Photos Of People Who Invaded US Capitol Suggest Ties To Far-Right Movements
Images taken from last night’s invasion of the US Capitol indicate some of those involved in the mob were tied to far-right movements – not members of Antifa in disguise, as Trump supporters have suggested.
President Trump urged supporters in the crowd at his ‘Save America’ rally in The President’s Park to march on the Capitol as lawmakers convened yesterday, January 6, to confirm President-elect Joe Biden’s win.
The day descended into chaos as hundreds of people stormed the building, forcing it into lockdown as offices were taken over by protesters, lawmakers were evacuated and shots were fired in the crowd.
Trump acknowledged the mob was made up of his supporters, as he tweeted, ‘We love you, you’re very special,’ but it has since been claimed that the protesters were actually anti-fascist activists posing as the pro-Trump crowd.
Among those pushing the conspiracy theory were former vice-presidential candidate Sarah Palin, Alabama Republican Mo Brooks, and Ken Paxton, the attorney general of Texas, who tweeted,’These are not Trump supporters.’
Georgia lawyer Lin Wood tweeted that there was ‘Indisputable photographic evidence that antifa violently broke into Congress’, alongside a link to phillyantifa.org, where an image of a bearded man involved in the mob was hosted.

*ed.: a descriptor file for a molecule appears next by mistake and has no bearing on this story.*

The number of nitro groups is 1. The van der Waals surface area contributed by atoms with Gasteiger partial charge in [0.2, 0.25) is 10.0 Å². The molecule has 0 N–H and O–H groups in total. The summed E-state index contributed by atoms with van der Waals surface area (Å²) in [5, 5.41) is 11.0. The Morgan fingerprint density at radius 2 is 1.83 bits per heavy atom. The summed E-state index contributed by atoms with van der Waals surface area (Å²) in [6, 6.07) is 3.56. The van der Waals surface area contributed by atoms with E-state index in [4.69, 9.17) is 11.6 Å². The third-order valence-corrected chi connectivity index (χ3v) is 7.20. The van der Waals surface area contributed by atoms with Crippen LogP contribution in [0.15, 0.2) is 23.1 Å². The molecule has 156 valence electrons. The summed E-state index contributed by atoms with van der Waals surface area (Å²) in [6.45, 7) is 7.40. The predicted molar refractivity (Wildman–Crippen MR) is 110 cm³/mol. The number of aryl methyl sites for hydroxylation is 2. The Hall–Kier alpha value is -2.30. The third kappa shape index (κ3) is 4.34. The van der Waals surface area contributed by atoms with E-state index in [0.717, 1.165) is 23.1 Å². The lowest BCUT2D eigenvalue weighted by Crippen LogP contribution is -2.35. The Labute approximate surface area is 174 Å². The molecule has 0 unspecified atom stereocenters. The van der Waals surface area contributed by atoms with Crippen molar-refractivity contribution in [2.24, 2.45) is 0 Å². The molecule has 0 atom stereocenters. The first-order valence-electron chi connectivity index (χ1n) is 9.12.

However, Wood failed to note that the linked page exposed photos of known individuals in the neo-Nazi movement, the New York Times reports.
Other tweets claimed that ‘busloads’ of anti-fascist activists infiltrated protests, with one Twitter writing, ‘Of course they did,’ alongside an image of a man wearing a horned helmet with his face painted in an American flag design.
The post implied the man was one of the ‘infiltrators’, but The Arizona Republic identified him as Jake Angeli, a QAnon supporter who has been ‘a fixture at Arizona right-wing political rallies over the past year’.
Angeli has reportedly appeared outside the Arizona Capitol numerous times to spout claims about various conspiracy theories, most related to beliefs promoted by QAnon.
Some social media users claimed Washington DC police actually ‘escorted’ members of Antifa into the US capital ahead of the protests, but a spokeswoman for DC’s Metropolitan Police Department (MPD) has confirmed to Reuters this assertion is false.
Public Affairs Specialist Alaina Gertz commented, ‘The Metropolitan Police Department does not act in the capacity of private security for any group.’
Trump supporters were found to have been planning the protest for weeks, using forums such as TheDonald to promise violence against lawmakers, police and journalists if Congress did not reject the results of the 2020 election.
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